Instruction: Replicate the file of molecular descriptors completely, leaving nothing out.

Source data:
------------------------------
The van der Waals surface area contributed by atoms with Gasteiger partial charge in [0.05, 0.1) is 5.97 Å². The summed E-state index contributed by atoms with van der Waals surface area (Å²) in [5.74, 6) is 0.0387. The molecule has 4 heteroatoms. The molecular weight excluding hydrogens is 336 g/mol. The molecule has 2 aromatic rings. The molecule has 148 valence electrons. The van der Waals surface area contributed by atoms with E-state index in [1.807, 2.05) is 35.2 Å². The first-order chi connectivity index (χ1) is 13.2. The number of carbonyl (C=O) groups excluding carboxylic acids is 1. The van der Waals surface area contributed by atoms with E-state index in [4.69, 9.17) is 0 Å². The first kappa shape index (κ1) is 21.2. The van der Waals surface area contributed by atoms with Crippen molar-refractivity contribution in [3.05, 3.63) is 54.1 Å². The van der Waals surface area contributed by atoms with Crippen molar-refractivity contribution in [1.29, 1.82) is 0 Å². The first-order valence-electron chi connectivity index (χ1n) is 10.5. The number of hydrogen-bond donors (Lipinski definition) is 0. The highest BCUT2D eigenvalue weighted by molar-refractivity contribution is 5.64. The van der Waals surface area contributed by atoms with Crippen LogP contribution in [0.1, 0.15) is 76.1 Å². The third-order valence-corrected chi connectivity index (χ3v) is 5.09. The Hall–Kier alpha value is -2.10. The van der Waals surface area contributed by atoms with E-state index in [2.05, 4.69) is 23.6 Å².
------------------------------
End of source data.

The van der Waals surface area contributed by atoms with Gasteiger partial charge in [0.05, 0.1) is 5.97 Å². The summed E-state index contributed by atoms with van der Waals surface area (Å²) in [5.74, 6) is 0.0387. The molecule has 4 heteroatoms. The molecular weight excluding hydrogens is 336 g/mol. The molecule has 2 aromatic rings. The molecule has 148 valence electrons. The van der Waals surface area contributed by atoms with E-state index in [1.807, 2.05) is 35.2 Å². The first-order chi connectivity index (χ1) is 13.2. The number of carbonyl (C=O) groups excluding carboxylic acids is 1. The van der Waals surface area contributed by atoms with E-state index in [4.69, 9.17) is 0 Å². The first kappa shape index (κ1) is 21.2. The van der Waals surface area contributed by atoms with Crippen molar-refractivity contribution in [3.05, 3.63) is 54.1 Å². The van der Waals surface area contributed by atoms with Crippen molar-refractivity contribution in [1.29, 1.82) is 0 Å². The first-order valence-electron chi connectivity index (χ1n) is 10.5. The number of hydrogen-bond donors (Lipinski definition) is 0. The highest BCUT2D eigenvalue weighted by molar-refractivity contribution is 5.64. The van der Waals surface area contributed by atoms with Crippen LogP contribution in [0.1, 0.15) is 76.1 Å². The third-order valence-corrected chi connectivity index (χ3v) is 5.09. The Hall–Kier alpha value is -2.10. The van der Waals surface area contributed by atoms with E-state index in [2.05, 4.69) is 23.6 Å².